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November 18, 2009
Studies Find Positive Link Between ESG Integration and Investment Performance
    by Robert Kropp

Mercer's second review of academic research into ESG factors again finds that most studies report a positive correlation with financial performance.


In a follow-up to a 2007 review, Mercer has assessed the state of the field of academic research into environmental, social, and corporate governance (ESG) factors, again finding that consideration of ESG factors can lead to positive investment performance.

The new report, entitled Shedding light on responsible investment: Approaches, returns and impacts, assesses 16 academic studies, and in ten cases finds a positive correlation between consideration of ESG factors and financial performance. Only two studies found a neutral-negative impact, while the remaining four found the impact of such considerations to be neutral.

The 2007 review assessed 20 academic studies on the issue, and also found that 10 of the studies reported a positive correlation, while seven reported a neutral effect and three a negative association. That report, entitled Demystifying Responsible Investment Performance , was prepared by Mercer and the Asset Management Working Group (AMWG) of the UNEP Finance Initiative (UNEP FI).

In the November, 2009, review, Mercer reported that "A variety of factors, such as manager skill, investment style and time period, is integral to how ESG factors translate into investment performance."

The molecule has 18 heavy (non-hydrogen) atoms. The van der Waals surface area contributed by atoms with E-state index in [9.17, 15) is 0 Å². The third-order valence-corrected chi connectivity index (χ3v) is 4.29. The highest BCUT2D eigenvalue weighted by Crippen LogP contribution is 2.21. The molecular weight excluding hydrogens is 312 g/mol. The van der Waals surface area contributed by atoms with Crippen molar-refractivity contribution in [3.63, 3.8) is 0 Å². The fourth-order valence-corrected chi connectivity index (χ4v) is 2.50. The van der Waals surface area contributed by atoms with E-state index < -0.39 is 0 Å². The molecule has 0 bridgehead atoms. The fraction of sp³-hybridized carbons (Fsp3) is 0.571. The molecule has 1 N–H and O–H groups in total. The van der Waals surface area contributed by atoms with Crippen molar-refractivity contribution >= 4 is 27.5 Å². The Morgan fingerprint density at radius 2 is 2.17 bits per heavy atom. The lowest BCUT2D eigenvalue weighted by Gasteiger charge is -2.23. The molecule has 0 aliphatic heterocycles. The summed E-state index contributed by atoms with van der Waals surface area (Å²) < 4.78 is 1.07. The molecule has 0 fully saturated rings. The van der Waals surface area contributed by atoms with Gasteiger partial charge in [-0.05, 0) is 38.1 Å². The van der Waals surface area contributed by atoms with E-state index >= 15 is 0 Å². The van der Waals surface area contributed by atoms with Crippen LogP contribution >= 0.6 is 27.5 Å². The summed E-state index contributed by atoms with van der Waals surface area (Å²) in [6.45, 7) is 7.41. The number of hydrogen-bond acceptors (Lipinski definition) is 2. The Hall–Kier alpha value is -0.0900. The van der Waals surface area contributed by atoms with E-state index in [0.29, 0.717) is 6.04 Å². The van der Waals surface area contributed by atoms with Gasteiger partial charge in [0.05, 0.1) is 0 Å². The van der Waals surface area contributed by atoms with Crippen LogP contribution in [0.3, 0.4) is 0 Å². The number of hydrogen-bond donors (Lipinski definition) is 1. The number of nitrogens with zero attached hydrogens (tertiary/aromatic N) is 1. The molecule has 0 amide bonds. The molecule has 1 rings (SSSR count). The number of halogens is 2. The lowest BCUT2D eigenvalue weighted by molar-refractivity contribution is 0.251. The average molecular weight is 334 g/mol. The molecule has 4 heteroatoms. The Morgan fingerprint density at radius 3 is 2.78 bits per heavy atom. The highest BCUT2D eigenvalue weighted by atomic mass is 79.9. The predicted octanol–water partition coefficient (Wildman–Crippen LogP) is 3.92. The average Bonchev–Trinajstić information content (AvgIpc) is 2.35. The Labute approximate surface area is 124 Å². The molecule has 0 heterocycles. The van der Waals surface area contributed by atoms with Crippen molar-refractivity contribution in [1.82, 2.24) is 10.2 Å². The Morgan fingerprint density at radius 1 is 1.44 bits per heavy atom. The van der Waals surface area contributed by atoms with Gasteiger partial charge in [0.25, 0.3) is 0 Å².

Mercer found that the impact of ESG factors often varies significantly across industrial sectors, and recommends that research into those factors be conducted at disaggregated levels. Mercer also found evidence that companies are not uniformly disclosing comprehensive information about ESG factors, leading to reliance upon specialist ESG research services for many of the academic studies.

Overall, the studies revealed that consideration of social and corporate governance factors can lead to positive financial performance. The studies of environmental factors found that their materiality varies across industries, underscoring Mercer's recommendation that research be disaggregated.

Academic studies of negative screening techniques have generally concluded that the practice can add value to portfolios. However, according to Mercer, "results are leaning in favor of the value-added proposition of ESG integration."

While most of the studies undertaken thus far have focused on listed equity investments, Mercer found evidence that research is beginning to include other asset classes, and studies of microfinance were included in its report. Mercer also noted that forthcoming research papers will focus on such classes as fixed income and real estate.

 

 
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